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Blackwell, Henry Browne (04 May 1825–07 September 1909), social reformer, editor, and entrepreneur, was born in Bristol, England, the son of Samuel Blackwell, a sugar refiner and antislavery reformer, and Hannah Lane. After business reversals the family moved in 1832 to New York, where their household became a haven for abolitionists, women’s rights advocates, and self-emancipated slaves. In 1838 the debt-ridden Blackwells moved to Cincinnati, Ohio. When his father died a few months later, thirteen-year-old Henry went to work to support the family, initially as a clerk in a flour mill. In 1845 he joined the two illiterate millers as a partner, and two years later his brother made him a partner in a hardware firm. Within a few years the enterprising Henry (“Harry” to his friends) had his finger in many economic pies—among them an agricultural publishing firm, land speculation, and sugar beet production (perhaps after his father, who had sought an alternative to slave-based sugar cane). At the same time Harry moved to the forefront of women’s rights agitation and abolitionism....

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Carse, Matilda Bradley (19 November 1835–03 June 1917), temperance worker, editor, and entrepreneur, was born near Belfast, Ireland, the daughter of John Bradley and Catherine Cleland, Scottish merchants whose ancestors had migrated to Ireland in the seventeenth century. Educated in Ireland, Carse emigrated in 1858 to Chicago. In 1861 she married Thomas Carse, a railroad manager with whom she had three sons. After her husband’s death in 1870, her youngest son was killed by a drunken drayman, propelling Carse into the temperance cause just as the Woman’s Christian Temperance Union (WCTU) was organizing. She devoted much of the rest of her life to business and volunteer activities related to that organization....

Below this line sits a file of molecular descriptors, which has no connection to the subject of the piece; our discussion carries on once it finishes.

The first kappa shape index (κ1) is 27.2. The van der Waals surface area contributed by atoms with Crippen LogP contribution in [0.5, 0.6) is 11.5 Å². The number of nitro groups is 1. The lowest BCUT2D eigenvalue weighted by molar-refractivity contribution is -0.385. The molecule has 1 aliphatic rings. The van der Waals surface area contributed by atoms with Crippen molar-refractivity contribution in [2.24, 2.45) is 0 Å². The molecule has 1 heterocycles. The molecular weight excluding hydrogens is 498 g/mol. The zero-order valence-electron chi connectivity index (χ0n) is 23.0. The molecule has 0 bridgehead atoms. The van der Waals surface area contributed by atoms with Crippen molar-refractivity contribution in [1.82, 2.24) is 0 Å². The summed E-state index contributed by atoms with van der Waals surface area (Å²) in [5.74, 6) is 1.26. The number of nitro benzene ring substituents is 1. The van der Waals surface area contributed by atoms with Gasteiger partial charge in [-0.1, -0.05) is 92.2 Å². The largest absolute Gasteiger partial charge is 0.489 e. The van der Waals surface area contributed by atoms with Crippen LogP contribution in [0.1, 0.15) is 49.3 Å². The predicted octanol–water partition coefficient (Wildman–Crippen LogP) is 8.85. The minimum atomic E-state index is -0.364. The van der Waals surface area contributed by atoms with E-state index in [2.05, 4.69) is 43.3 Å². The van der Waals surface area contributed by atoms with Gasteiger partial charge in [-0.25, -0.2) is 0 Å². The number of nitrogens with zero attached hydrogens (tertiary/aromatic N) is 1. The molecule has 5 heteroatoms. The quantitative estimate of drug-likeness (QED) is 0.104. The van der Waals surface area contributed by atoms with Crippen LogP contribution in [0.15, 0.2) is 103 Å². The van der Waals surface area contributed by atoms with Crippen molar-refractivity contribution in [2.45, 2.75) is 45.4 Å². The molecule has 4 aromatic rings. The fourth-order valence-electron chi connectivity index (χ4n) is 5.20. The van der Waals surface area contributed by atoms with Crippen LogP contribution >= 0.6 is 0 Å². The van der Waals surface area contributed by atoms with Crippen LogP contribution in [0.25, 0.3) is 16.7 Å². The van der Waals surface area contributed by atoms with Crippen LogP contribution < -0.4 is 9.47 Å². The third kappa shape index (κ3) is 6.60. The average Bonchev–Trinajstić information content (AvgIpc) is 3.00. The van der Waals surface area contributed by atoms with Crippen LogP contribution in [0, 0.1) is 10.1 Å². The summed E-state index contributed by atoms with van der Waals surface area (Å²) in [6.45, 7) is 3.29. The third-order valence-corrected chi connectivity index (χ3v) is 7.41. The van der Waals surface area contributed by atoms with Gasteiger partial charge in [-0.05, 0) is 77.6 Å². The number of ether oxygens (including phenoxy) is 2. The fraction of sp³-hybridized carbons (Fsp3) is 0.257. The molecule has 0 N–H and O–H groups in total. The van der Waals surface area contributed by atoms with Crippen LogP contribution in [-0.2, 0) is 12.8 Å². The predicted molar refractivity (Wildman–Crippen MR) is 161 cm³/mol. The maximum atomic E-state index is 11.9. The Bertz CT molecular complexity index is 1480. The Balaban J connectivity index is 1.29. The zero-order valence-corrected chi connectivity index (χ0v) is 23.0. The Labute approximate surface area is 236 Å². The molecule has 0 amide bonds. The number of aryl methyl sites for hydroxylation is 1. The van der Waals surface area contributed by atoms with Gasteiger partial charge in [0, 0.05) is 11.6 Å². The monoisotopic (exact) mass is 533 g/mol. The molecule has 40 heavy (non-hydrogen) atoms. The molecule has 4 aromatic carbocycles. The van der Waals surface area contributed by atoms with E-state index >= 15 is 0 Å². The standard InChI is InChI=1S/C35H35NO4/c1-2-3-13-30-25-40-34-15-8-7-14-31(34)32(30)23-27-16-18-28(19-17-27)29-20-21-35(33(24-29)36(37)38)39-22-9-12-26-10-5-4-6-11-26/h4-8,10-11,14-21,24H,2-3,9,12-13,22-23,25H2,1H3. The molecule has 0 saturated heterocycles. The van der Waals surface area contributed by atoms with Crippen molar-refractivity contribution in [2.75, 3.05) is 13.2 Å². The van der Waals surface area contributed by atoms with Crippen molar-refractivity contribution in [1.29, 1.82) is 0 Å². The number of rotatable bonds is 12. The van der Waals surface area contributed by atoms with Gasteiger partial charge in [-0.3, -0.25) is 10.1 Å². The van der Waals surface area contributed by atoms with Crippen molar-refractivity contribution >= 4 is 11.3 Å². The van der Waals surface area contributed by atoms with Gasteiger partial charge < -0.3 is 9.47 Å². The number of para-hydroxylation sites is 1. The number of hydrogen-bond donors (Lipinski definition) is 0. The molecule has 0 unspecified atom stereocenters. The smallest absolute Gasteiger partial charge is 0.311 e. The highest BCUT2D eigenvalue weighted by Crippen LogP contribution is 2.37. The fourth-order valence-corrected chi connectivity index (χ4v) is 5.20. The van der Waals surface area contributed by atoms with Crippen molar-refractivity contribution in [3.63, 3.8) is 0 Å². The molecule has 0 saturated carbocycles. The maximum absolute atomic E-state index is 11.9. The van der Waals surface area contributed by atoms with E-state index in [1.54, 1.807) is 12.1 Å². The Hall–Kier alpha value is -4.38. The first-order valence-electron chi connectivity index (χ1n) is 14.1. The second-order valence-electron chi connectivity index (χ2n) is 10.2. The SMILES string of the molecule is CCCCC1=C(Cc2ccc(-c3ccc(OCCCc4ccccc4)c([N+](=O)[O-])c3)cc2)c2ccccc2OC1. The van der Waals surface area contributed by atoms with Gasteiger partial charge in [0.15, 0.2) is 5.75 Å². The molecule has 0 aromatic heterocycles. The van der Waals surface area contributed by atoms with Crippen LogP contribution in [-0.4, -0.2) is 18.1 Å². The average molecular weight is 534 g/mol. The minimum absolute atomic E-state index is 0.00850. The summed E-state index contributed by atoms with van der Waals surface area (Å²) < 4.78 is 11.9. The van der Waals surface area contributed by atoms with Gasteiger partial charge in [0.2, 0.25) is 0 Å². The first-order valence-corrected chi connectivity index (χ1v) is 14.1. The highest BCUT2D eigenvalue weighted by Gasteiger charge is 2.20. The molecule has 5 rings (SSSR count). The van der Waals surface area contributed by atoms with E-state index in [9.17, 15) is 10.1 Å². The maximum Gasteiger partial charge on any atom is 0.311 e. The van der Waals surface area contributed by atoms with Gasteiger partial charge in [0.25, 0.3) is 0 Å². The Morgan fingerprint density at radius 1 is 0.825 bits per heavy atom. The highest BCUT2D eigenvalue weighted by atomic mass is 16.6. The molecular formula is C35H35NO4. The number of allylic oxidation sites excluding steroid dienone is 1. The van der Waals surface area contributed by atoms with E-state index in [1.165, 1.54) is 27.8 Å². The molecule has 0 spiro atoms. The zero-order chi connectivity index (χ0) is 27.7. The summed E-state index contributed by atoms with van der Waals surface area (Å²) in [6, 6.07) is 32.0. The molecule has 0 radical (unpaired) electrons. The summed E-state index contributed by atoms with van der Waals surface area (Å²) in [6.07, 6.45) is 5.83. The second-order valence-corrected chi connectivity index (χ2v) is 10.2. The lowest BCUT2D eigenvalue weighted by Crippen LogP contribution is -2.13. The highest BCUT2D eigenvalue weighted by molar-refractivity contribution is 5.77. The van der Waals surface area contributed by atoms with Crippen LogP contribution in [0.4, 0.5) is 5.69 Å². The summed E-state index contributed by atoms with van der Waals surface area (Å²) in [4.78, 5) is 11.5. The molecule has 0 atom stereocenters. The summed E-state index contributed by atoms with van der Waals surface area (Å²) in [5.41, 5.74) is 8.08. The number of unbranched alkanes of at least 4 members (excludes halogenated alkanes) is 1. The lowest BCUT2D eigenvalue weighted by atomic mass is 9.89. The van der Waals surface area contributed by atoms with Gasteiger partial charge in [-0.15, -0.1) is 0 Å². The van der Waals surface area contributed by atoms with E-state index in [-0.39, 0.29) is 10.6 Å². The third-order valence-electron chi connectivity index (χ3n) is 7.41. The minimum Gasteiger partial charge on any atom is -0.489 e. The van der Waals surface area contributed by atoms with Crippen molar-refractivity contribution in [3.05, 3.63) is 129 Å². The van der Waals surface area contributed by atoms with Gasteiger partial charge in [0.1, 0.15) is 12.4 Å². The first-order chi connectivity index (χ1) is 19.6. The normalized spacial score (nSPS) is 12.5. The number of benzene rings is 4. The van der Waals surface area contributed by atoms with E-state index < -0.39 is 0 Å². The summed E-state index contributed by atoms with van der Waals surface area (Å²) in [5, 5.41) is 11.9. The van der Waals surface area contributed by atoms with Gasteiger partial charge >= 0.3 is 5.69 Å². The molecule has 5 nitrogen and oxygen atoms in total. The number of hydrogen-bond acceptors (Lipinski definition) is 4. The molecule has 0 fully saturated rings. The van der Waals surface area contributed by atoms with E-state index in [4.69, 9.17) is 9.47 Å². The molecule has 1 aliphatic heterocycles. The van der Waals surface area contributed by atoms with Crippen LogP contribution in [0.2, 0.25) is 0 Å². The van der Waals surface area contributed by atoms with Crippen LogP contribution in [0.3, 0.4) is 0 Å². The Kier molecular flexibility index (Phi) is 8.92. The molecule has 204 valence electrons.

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Cone, Moses Herman (29 June 1857–08 December 1908), textile entrepreneur, was born in Jonesboro, Tennessee, the son of Herman Kahn, a Jewish wholesale grocery merchant, and Helen Guggenheimer. Cone’s father was born in Bavaria, and his mother, though born in Virginia, was of German heritage. When Cone’s father moved to the United States, the family name was changed to Cone. Cone was the eldest of thirteen children and spent his formative years in Jonesboro, where his father owned a grocery store. The family moved in 1870 to Baltimore, Maryland, where Cone attended the public schools....

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Ford, Barney Launcelot (1822–14 December 1902), conductor on the Underground Railroad, Negro suffrage lobbyist, and real estate baron, was born in Stafford County, Virginia, the son of a Mr. Darington (given name unknown), a slaveholder and plantation owner, and Phoebe (surname unknown), one of Darington’s slaves. Given simply the name “Barney” at birth, he adopted the name Barney Launcelot Ford as an adult to please his soon-to-be wife and to provide himself with a “complete” name....